Bismarck Rewane, CEO of the Financial Directive Company and economic adviser to former President Muhammadu Buhari, has called for the need to reform the institutions of government in Nigeria.

His advice comes in the wake of some key monetary policy changes taken by President Bola Tinubu to not only reform the sector but also help him accomplish his macroeconomic objectives for the country.

Tinubu, on the assumption of office as President, made some critical policy changes, which include the removal of Godwin Emefiele as CBN governor, the collapse of the fixed exchange rate system to let the Naira float freely, the removal of the Economic and Financial Crimes Commission (EFCC) chairman, Abdulrasheed Bawa, the removal of fuel subsidy and the introduction of student loans.

Speaking on Arise Television’s Global Business Report on Thursday, Rewane insisted on driving more institutional reforms than just making policy statements. He noted that creating strong institutions would help ensure the system work effectively and efficiently and also act as a check on the excesses of monetary policy leaders or leaders in general.

“The institution must change so that even if the man that is there is a bad man or a great man, he will not be able to do those temporary bouts of insanity,” Rewane said of the president’s removal of Godwin Emefiele as governor of the Central Bank of Nigeria.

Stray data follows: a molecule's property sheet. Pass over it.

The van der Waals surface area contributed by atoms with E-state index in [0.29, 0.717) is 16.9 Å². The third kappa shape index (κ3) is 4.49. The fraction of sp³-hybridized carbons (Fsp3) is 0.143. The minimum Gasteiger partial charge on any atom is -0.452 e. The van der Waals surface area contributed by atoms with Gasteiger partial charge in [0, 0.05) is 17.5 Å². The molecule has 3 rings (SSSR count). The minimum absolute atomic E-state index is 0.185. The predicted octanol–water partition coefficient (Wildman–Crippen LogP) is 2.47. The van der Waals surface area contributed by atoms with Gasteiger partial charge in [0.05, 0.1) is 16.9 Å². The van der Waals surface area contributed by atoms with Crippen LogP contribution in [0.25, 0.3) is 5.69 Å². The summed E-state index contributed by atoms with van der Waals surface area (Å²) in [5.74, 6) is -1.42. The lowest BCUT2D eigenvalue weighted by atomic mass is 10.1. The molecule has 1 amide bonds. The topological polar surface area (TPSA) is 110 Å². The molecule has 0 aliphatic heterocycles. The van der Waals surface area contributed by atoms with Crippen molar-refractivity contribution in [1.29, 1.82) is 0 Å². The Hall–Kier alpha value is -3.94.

“It is institutional reform that makes it impossible for impunity to take place.”

Earlier in the interview, Rewane, unexcited about some of the policy statements of the president, asked the federal government to direct its energies on structural changes, as he believes that it holds the keys to driving economic growth and development.

“If you don’t reform the institutions, even if you brought the pope to become the head of Nigeria’s monetary policies or the central bank, it won’t take long before it becomes married to the natives,” he said.

“And so you can have the same outcome.”

When quizzed further about his opinion on the removal of the Central Bank of Nigeria governor, the Economist agreed and supported the president’s housing cleansing move. A promise the president made on his swearing-in day.

“True, that is house cleaning,” he said.

He, however, pointed out that the institutional weakness in the system made it possible for suspended CBN governor Godwin Emefiele to carry out some of his unorthodox monetary policies without some much-needed checks and balances.

On the floating of the naira, the economist explained that it is a welcome development and that in the short run, “the most efficient hands are the hands that will push the market into equilibrium.”

Since the floating of the naira, the Nigerian currency has traded at N664/$ at the I&E window.

He said, “First, the announcement is one thing; fiscal adjustments are another. But fundamentally, when you begin to accept that things are no longer the way they are, Nigerians will have to accept.”

On the removal of fuel subsidy and the impact it has had on Nigerians, he admitted that the majority of Nigerians were finding it hard to adjust to the new reality but, with time, would come to appreciate the gains in it.

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